Sinner v Rublev; Sabalenka, Djokovic and Gauff through: Australian Open quarter-finals – live | Australian Open 2024

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I wonder about Sinner. Obviously he’s superb, and when Djokovic goes there’ll be opportunities, but does his game have enough to it to win Slams? His serve is fantastic, likewise his temperament, but my sense is he needs to get better at curtailing points against the better players. It’s rare he does something to take your breath away, and generally, that quality unites all major winners in the men’s game. Anyroad, he makes hard work of this latest service-game, from 40-15 up finding himself at deuce thanks to a Rublev winner and an unforced error. Eeesh, he’s holding his stomach – I hope that’s not a muscular thing – then slams a forehand down the line that lands fractionally outside of it. Break-point down, he fingers his tummy again then wallops down an ace. meaning Rublev is now 0/5 and, perhaps stung by that, the Russian again loses patience, swiping wide, before directing a return into the net. Still, though, Sinner touches his stomach gingerly – geddit! – so though he leads 6-4 3-3, it might be that the match is changing/

My coverage cuts out, returning for me to see we’re at deuce on the Rublev serve – no great surprise as last time he missed break points, he was then broken. But he serves his way out of this through deuce, and leads 3-2 in the second.

Good work from Rublev, his forehand carrying two decent rallies that give him 30-all. Sinner, though, is unfazed, quickly winning the next point, but again Rublev sticks about for long enough to make deuce when his opponent errs. He’s not been to the bog, no, but perhaps his coaches are checking in with us because he’s now following our advice, staying patient before sticking a forehand on to the line; an ace and Sinner has deuce. So far, he’s sort of doing to Rublev what Rublev did to D-Min on Sunday, winning enough of the big points to always stay in front, but a double means he’s faced with another break point, Rublev again biding his time before ulnoading the suitcase on a pair of forehands, the second dropping fractionally wide. This is a much better match now and this is the longest game of it – we’re up at around eight minutes when a wrong-footing backhand gives Sinner advantage – and a service winner takes him to 6-4 2-2. Rublev is now 0/4 on break points.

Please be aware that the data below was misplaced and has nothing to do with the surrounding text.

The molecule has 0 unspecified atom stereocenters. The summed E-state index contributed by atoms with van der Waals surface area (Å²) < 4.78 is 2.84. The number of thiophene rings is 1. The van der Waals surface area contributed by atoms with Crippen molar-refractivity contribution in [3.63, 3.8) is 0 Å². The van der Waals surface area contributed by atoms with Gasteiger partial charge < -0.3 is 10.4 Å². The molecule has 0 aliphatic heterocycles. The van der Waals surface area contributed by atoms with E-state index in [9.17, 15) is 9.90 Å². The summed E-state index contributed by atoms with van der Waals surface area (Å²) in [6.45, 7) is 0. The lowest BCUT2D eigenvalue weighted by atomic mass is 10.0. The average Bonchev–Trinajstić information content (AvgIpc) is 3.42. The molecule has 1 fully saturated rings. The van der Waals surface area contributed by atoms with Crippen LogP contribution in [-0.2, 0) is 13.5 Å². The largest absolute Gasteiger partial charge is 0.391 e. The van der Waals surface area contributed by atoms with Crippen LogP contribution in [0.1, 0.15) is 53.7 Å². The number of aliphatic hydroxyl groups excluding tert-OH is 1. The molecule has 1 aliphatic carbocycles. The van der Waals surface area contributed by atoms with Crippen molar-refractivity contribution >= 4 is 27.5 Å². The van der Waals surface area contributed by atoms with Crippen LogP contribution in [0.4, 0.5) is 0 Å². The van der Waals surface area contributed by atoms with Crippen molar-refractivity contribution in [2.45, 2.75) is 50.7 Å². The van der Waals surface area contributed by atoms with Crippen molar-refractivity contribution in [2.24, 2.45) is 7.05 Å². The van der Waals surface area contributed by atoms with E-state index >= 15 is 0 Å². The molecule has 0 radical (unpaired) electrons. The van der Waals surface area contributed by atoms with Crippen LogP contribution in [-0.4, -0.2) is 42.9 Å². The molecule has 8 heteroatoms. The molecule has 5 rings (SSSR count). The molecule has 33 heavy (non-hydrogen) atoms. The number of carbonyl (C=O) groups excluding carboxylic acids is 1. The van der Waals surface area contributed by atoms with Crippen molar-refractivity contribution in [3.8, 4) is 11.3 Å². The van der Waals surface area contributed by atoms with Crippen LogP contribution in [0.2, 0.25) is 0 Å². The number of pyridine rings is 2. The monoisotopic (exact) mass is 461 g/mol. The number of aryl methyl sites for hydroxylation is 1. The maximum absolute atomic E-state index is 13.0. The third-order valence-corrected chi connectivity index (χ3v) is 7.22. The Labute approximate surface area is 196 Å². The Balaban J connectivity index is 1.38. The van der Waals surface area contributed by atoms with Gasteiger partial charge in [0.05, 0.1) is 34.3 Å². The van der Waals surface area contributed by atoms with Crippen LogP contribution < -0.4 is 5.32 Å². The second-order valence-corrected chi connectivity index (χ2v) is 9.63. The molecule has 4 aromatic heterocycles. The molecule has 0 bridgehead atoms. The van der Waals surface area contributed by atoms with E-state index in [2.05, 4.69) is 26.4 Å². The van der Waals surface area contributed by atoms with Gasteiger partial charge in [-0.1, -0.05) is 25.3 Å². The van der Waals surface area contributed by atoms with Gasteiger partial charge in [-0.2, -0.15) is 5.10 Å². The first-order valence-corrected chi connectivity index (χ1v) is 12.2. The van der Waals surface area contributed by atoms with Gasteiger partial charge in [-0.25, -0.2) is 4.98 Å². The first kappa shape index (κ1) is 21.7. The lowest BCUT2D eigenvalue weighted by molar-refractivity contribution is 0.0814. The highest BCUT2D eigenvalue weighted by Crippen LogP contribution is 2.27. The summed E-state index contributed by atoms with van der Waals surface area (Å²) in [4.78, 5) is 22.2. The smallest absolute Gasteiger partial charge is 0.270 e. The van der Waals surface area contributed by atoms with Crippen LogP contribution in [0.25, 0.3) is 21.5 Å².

Sinner attacks a second serve, landing a backhand return on to the line, then Rublev shanks a forehand wide – a dreadful shot in the circumstances. But he hangs in the next rally well, not going for too much, making 15-30 when his opponent nets. Problem being he then does the same and Sinner, without doing all that much, has two break points; a service-winner saves the first … then another the second, which makes deuce. Excellent from Rublev then, after a cunning drop, the ball is there for Sinner who, with a big gap down the line, directs ball into net, then again with his next return, and that is a colossal hold for the Russian, who might’ve detonated had the game gone against him. His knees and racket are grateful and he leads 2-1 trailing 1-0.

Up 30-0, Sinner, who’s looked close to impregnable on serve since saving break points in game two, nets, then clouts wide with the rally seemingly won. Naturally, an ace follows, making 40-30, then high-kicking second-serve expletive secures the hold and 1-1 in the second. Rublev isn’t that angry, but an explosion could be imminent.

Rublev will be relieved to know I’ve a plan for him, so all he needs to do is take a slash and check the GBG. Anyway, rather than go for lines, he needs to bring his sight in just a little, aiming to take the ball early and keep Sinner moving so he can’t plant feet and thrash away. Real talk, to win the first set he didn’t have to, he just had to be solid, knowing that Rublev is the better shot-maker without being a good enough shot-maker to override the misses. Still, he holds to 15 in the first game of set two, and is playing better now than at the start. Sinner 6-4 0-1 Rublev

Andrey Rublev in action.
Andrey Rublev in action. Photograph: Edgar Su/Reuters